National Gallery hires minders to stop visitors bumping into each other at virtual reality exhibition

National Gallery minders will be on guard to stop visitors wearing virtual reality goggles from bumping into each other at a new Veronese exhibition.

A 16th-century altarpiece created by the Old Master will be digitally displayed in a virtual version of its original home, the chapel of San Benedetto al Po near Mantua, which art lovers in London will be able to step inside and view using special headsets.

But while viewing the chapel and Veronese’s art through these virtual reality goggles, visitors will be unable to see anything else, and National Gallery staff will be posted to ensure its blinkered guests don’t collide.

Visitors may also struggle to hear their fellow guests, as Gregorian chants will be played through the headsets, and it is understood only four guests with a minder apiece will be allowed in the exhibition space at one time to avoid accidents.

The National Gallery first devised the Virtual Veronese project as a way to appeal to broader audiences with new technology, and it is hoped the free exhibition could herald a new kind of exhibition for the arts institution.

Lawrence Chiles, head of digital at the Gallery, said: “Virtual Veronese has enabled us to understand how immersive storytelling can add depth of experience, meaning, and emotion to Gallery visitors’ engagement with our paintings.”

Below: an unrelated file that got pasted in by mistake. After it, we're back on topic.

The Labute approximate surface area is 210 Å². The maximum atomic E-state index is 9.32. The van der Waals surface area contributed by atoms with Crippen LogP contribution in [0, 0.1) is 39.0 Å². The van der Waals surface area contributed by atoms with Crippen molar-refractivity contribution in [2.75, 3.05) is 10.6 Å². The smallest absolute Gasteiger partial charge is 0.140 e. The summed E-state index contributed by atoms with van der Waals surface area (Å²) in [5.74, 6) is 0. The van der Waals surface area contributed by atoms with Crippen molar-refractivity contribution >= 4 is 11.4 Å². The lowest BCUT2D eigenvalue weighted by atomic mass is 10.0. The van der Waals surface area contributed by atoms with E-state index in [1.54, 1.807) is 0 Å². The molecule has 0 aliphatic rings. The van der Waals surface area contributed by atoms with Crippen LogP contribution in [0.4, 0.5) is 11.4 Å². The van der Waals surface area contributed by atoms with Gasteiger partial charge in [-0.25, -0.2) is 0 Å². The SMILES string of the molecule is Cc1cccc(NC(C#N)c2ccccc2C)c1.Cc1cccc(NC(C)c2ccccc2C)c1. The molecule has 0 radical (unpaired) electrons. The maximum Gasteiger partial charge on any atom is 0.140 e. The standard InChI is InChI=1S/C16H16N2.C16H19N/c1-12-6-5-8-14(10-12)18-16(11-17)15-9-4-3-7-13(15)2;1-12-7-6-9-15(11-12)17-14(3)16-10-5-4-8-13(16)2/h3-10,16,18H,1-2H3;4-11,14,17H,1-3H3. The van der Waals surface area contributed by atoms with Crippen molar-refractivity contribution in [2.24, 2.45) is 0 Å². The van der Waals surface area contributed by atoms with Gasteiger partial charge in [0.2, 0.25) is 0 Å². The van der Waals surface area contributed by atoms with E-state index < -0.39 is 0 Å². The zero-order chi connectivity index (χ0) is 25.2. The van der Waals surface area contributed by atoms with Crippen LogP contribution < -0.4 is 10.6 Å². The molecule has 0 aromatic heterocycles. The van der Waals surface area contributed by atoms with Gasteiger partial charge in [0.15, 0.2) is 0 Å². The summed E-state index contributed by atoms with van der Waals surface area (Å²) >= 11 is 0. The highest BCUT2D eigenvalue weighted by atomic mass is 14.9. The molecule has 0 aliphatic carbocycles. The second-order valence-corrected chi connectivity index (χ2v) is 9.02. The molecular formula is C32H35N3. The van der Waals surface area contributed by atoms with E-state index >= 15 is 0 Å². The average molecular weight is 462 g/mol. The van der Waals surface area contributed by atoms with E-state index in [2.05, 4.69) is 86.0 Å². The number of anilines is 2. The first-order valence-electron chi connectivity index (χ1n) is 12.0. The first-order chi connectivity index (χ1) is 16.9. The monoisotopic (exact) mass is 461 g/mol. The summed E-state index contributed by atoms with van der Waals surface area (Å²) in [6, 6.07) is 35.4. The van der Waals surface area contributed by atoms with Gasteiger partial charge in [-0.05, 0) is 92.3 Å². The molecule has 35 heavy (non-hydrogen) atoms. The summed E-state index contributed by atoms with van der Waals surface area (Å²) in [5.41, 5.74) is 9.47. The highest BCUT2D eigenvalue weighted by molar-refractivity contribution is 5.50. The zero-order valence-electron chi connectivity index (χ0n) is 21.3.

The immersive virtual reality show will allow visitors to digitally enter a 3D model of the chapel of San Benedetto al Po and view the altarpiece of Veronese

The real-life altarpiece by Veronese, depicting the The Consecration of Saint Nicholas, was commissioned in 1561 to adorn the altar of the chapel of San Benedetto al Po.

It was plundered and sold on the orders of Napoleon Bonaparte in 1797, before it was eventually bought  in 1811 by the British Institution as collectors aimed to secure the planned National Gallery, where it now hangs.  

The new virtual reality exhibition will bring the chapel and its altarpiece together again for the first time in 224 years, and show viewers the architecture and artwork in their original Renaissance context.

Dr  Rebecca Gill, a former curator of art and religion at the National Gallery, said: “Through this project we are able to bring architecture into the Gallery and allow our visitors to explore for themselves what it might have been like to stand in front of Veronese’s painting some 500 years ago.”

Virtual Veronese, open to visitors in 20 minute slots, runs from March 7 2022.

Leave a Reply

Your email address will not be published. Required fields are marked *